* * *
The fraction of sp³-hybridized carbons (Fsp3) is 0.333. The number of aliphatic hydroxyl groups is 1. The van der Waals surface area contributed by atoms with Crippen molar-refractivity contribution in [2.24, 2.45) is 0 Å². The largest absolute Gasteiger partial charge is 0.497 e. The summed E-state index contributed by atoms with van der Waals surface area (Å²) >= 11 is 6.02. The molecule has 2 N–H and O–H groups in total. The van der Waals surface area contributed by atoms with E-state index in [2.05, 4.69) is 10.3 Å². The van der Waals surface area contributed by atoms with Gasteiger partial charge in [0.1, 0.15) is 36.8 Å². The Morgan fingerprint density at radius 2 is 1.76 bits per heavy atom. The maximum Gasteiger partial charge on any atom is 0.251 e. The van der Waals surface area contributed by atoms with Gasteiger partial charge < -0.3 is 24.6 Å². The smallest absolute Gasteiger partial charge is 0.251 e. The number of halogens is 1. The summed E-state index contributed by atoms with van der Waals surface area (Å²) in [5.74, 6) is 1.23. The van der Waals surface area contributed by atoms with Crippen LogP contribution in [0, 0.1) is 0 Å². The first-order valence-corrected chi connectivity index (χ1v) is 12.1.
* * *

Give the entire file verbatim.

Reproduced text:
The fraction of sp³-hybridized carbons (Fsp3) is 0.333. The number of aliphatic hydroxyl groups is 1. The van der Waals surface area contributed by atoms with Crippen molar-refractivity contribution in [2.24, 2.45) is 0 Å². The largest absolute Gasteiger partial charge is 0.497 e. The summed E-state index contributed by atoms with van der Waals surface area (Å²) >= 11 is 6.02. The molecule has 2 N–H and O–H groups in total. The van der Waals surface area contributed by atoms with E-state index in [2.05, 4.69) is 10.3 Å². The van der Waals surface area contributed by atoms with Gasteiger partial charge in [0.1, 0.15) is 36.8 Å². The Morgan fingerprint density at radius 2 is 1.76 bits per heavy atom. The maximum Gasteiger partial charge on any atom is 0.251 e. The van der Waals surface area contributed by atoms with Gasteiger partial charge < -0.3 is 24.6 Å². The smallest absolute Gasteiger partial charge is 0.251 e. The number of halogens is 1. The summed E-state index contributed by atoms with van der Waals surface area (Å²) in [5.74, 6) is 1.23. The van der Waals surface area contributed by atoms with Crippen LogP contribution in [0, 0.1) is 0 Å². The first-order valence-corrected chi connectivity index (χ1v) is 12.1.